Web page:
While the Red Sea coral reefs are extremely resilient to climate change and environmental challenges, their protection should not be neglected. As part of conservation efforts, human activities that include hunting wildlife are prohibited in most coastal regions. In areas where water activities are practiced, mooring buoys have been placed to prevent damage from boat anchors.
Us, tourists should aim to protect the natural environment too; while snorkeling or diving, make sure not to harm the underwater world and keep the following in mind:
- Do not feed the fish as it can upset the balance of the marine ecosystem
- Do not touch corals; standing or walking on them damages the fragile tissue of the reef-building organisms
- Do not remove shells, corals, rocks, plants, and soil for any purpose; taking corals out of the country is forbidden and results in a fine if one is caught at the airport with any piece of coral in the suitcase.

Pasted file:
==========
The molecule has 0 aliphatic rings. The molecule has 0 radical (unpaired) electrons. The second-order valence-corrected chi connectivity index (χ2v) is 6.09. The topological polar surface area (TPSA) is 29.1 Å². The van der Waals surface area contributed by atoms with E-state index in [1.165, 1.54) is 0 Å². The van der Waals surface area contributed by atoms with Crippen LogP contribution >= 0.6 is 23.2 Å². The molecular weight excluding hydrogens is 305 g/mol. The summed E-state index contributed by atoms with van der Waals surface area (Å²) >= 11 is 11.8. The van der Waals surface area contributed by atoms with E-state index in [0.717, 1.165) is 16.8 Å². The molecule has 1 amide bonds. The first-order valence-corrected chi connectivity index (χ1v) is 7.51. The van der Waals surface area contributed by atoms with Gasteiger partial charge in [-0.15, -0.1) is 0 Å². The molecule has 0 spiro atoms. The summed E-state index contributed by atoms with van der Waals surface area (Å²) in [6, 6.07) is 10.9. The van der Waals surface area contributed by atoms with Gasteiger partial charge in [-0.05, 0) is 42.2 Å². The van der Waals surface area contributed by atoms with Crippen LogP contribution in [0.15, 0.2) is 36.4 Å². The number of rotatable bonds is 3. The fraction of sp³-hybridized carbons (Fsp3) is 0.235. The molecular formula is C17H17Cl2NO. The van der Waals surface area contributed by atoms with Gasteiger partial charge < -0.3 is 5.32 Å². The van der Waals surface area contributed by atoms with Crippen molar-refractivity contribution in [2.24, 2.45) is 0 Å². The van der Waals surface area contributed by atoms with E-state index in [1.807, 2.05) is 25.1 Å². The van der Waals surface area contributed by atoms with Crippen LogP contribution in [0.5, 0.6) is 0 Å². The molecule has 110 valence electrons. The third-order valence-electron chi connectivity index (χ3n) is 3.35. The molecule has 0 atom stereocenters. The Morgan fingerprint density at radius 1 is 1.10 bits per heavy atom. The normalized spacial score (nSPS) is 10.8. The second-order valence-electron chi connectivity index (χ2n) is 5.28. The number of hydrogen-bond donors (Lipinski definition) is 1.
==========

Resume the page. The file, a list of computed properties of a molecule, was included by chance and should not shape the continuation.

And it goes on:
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Thanks to the fact that its corals are extremely climate-tolerant, scientists think that the Great Fringing Reef of the Red Sea can survive rising temperatures, provide shelter for marine life, save species from extinction and therefore can have a key role in repopulating the world’s other reefs.
Around 300 hard and soft coral species can be found in the Red Sea. The two most common species are the Porites (Finger corals) and Acropora (staghorn, elkhorn and table corals) stony corals.
Corals in the Red Sea are unusually tolerant against extreme conditions such as heat, high water temperatures and salinity. These unique features make the Red Sea corals likely to withstand climate and environmental challenges better than reefs in other parts of the world.
Despite climate change-related challenges, the Red Sea reefs are considered generally healthy compared to others in the world. There are heavily damaged areas due to unregulated coastal development, but no mass bleaching was reported so far.